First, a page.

Thursday, August 27, 2015

Coming: Cars that drive you

Driving a hybrid car is not as simple a relationship as it sounds, because to some extent the car drives you. That is, the feedback you get from the display on a Prius, showing you exactly how much fuel you're consuming moment-to-moment, can alter your driving patterns as you attempt to maximize the time you have a "99 MPG" reading.

Coming: Cars that drive you

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Driving a hybrid car is not as simple a relationship as it sounds, because to some extent the car drives you. That is, the feedback you get from the display on a Prius, showing you exactly how much fuel you're consuming moment-to-moment, can alter your driving patterns as you attempt to maximize the time you have a "99 MPG" reading.

That's certainly what happened to me. But the simple bar graph of the Prius is yesterday's news, as newer technologies take the concept of fuel-efficiency feedback to new levels. Via Treehugger, we hear of two of these: One is a Nissan gas pedal that literally provides "pushback" against aggressive driving. The other is a more organic, evolving display from Ford that responds to good driving with aesthetically pleasing visuals." The more efficient a customer is, the more lush and beautiful the leaves and vines, creating a visual reward for the driver’s efforts."

Both of these are cool ideas, but they're still just baby steps compared to the inevitable next generation of feedback. For one thing, while the Nissan pedal-pusher is supposedly drawing on various factors to determine when your foot is truly leaden, it doesn't take topography into account (i.e. the upcoming effect of an uphill or downhill) nor does it know if you're giving the car a lot of gas to prepare for a prolonged glide. I'm betting that future versions will incorporate GPS and trip-memory so that commuters who cover the same ground every day can get feedback that's tailored to exactly where they are and what the terrain has in store.

And as for the leaves, that's a great visual "reward" for the crunchy-granola types who are already buying hybrids, but if we're going to expand the market, let's think outside the tree: If the display featured a progressively racy striptease as a reward for fuel efficiency, you might see erstwhile Hummer drivers maxing out at 60, 70 or 80 MPG! Then again, if the display gets too enticing we might really be thinking outside the tree - as the car is wrapped around it. Back to the drawing board!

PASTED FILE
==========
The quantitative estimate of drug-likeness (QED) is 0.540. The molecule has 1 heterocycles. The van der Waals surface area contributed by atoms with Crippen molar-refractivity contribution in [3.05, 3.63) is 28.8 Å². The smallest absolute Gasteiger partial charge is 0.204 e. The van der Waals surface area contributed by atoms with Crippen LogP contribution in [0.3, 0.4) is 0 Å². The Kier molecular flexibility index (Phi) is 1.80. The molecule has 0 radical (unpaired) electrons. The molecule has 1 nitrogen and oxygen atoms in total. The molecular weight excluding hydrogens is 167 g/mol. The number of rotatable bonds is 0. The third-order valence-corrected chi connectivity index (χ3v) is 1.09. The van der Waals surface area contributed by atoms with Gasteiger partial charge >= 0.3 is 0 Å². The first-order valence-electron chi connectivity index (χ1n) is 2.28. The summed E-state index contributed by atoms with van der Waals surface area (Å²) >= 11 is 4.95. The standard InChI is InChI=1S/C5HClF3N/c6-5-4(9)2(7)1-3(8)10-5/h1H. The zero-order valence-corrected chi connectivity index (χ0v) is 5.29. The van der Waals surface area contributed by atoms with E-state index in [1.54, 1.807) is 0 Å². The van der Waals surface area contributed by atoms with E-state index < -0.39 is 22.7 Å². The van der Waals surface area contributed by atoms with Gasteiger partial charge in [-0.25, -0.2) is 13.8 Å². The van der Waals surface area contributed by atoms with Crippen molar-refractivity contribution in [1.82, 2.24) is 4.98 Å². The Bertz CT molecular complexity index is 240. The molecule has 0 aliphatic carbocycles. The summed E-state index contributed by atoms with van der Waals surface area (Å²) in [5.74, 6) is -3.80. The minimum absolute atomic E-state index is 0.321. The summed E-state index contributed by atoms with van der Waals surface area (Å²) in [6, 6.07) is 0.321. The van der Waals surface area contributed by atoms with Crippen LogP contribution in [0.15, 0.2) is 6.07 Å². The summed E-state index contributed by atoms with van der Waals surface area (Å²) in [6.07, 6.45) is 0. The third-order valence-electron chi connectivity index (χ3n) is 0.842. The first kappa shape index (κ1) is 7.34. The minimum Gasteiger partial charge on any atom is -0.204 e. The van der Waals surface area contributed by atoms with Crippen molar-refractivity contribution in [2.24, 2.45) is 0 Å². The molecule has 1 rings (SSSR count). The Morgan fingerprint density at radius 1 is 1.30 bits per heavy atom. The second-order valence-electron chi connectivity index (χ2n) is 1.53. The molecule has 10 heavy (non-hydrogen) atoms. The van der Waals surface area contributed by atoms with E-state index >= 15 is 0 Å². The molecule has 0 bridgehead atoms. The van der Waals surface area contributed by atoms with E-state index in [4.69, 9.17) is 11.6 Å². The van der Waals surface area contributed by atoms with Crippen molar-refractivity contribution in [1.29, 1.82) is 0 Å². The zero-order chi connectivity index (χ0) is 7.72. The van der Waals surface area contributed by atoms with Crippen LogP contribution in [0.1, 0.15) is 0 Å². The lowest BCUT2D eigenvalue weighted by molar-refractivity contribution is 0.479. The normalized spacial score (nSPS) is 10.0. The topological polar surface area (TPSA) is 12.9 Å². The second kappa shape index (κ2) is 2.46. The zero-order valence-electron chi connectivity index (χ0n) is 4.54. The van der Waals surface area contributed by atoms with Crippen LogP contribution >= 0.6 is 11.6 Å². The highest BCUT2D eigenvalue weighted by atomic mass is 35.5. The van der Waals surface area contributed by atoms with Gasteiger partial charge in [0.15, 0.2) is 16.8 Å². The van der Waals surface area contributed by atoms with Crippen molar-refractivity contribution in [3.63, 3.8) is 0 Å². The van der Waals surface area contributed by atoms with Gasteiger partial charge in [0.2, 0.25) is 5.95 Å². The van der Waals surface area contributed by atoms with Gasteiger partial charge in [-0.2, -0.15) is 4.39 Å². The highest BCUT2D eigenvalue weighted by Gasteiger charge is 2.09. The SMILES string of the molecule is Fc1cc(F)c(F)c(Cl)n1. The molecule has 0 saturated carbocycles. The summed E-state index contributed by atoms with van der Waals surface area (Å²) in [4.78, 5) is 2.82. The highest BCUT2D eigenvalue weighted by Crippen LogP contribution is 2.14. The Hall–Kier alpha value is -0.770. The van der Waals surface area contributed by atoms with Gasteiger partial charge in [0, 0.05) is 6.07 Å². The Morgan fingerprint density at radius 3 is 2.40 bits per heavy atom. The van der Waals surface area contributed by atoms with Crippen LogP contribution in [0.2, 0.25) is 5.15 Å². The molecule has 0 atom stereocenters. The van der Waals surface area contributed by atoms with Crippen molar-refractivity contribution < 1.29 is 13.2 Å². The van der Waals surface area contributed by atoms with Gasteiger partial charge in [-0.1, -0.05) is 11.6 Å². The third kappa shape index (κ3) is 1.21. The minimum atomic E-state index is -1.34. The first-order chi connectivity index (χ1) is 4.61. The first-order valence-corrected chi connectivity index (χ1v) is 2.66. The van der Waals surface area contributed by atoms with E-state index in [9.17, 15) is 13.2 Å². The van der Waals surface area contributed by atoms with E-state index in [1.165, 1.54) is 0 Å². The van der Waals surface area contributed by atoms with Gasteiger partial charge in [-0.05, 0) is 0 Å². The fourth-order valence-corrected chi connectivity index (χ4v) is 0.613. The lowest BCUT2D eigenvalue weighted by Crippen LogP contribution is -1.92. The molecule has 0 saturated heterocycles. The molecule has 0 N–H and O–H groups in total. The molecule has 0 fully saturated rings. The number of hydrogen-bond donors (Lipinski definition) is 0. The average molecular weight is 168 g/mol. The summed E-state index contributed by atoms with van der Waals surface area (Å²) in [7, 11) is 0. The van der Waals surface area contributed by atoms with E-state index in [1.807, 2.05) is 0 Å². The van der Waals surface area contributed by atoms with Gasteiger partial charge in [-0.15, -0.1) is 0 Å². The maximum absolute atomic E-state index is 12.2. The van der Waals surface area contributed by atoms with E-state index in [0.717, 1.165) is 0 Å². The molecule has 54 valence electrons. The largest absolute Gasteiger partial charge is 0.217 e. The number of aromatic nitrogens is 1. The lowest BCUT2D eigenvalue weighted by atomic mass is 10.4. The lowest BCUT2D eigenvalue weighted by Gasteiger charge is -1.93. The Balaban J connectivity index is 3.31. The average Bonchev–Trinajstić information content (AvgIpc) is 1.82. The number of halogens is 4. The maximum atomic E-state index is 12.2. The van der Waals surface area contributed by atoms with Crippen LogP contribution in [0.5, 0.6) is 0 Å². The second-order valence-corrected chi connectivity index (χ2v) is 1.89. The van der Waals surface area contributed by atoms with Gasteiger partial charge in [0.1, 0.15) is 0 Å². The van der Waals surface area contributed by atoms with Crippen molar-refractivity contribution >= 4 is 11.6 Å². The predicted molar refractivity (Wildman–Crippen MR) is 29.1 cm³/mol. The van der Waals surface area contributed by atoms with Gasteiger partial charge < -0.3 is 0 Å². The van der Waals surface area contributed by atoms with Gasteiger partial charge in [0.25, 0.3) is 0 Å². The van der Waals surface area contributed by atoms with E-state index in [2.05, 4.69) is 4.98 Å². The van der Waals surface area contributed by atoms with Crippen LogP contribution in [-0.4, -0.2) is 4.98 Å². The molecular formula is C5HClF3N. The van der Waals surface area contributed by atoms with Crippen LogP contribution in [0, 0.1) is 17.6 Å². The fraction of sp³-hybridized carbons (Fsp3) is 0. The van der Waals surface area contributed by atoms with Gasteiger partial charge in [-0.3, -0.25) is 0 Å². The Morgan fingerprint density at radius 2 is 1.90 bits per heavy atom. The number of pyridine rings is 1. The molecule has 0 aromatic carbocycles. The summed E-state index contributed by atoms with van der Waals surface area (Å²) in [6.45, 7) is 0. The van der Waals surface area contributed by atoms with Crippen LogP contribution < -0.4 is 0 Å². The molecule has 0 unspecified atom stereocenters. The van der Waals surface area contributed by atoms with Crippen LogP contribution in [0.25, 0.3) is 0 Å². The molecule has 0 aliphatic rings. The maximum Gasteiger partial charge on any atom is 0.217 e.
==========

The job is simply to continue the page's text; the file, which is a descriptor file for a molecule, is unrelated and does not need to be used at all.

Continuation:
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Earth to Philly is a weblog focusing on earth-conscious technology, trends and ideas, from a Daily News perspective. We look at the "green" aspects of your home, business, food, transportation, style, policy, gadgets and artwork. If you have a Philly-related story, Click here to let us know about it!

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Becky Batcha stays tuned for the here-and-now practical side of conservation, alternative energy, organic foods, etc. - stuff you can do at home now. Plus odds and ends.


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Vance Lehmkuhl looks at topics like eco-conscious eating, public transportation and fuel-efficient driving from his perspective as a vegetarian, a daily SEPTA bus rider and a hybrid driver, as well as noting the occasional wacky trend or product. Contact Vance with your 'green' news.


Ronnie Polaneczky sees the green movement through the eyes of her 12-year-old daughter, who calls her on every scrap of paper or glass bottle that Ronnie neglects to toss into the house recycling bins. Ronnie will blog about new or unexpected ways to go green. She also blogs at So, What Happened Was...


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Jonathan Takiff will be blogging mainly about consumer electronics - those things that we love to use and that suck too much energy. He'll spotlight green-conscious gizmos made in a responsible fashion, both in terms of materials used and the energy it takes to run them.


Signe Wilkinson draws the comic strip Family Tree, which follows the Tree family as they try to live green in the face of nattering neighbors, plastic-wrapped consumer products, and the primal teenage urge to spend vast quantities of money on hair care products of dubious organic quality.


In addition to these updates from our newsroom bloggers, watch for an occasional feature, Dumpster Diver Dispatches, from Philadelphia's original "green" community of artists, the Dumpster Divers. You'll learn about creative ways to reuse and recycle while you reduce, and about the artists who are making little masterpieces from what others throw out.

  • Dispatch #1: Margaret Giancola's rugs from plastic bags
  • Dispatch #2: Dumpster Divers in City Hall (Art in City Hall series)
  • Dispatch #3: Wild wood, New Jersey
  • Dispatch #4: Dumpster Divers award winners announced
  • Dispatch #5: From sweaters to colorful cuddling
  • Dispatch #6: Green artists retake South Street Sunday
  • Dispatch #7: Isaiah Zagar: He's a Magic (Gardens) Man





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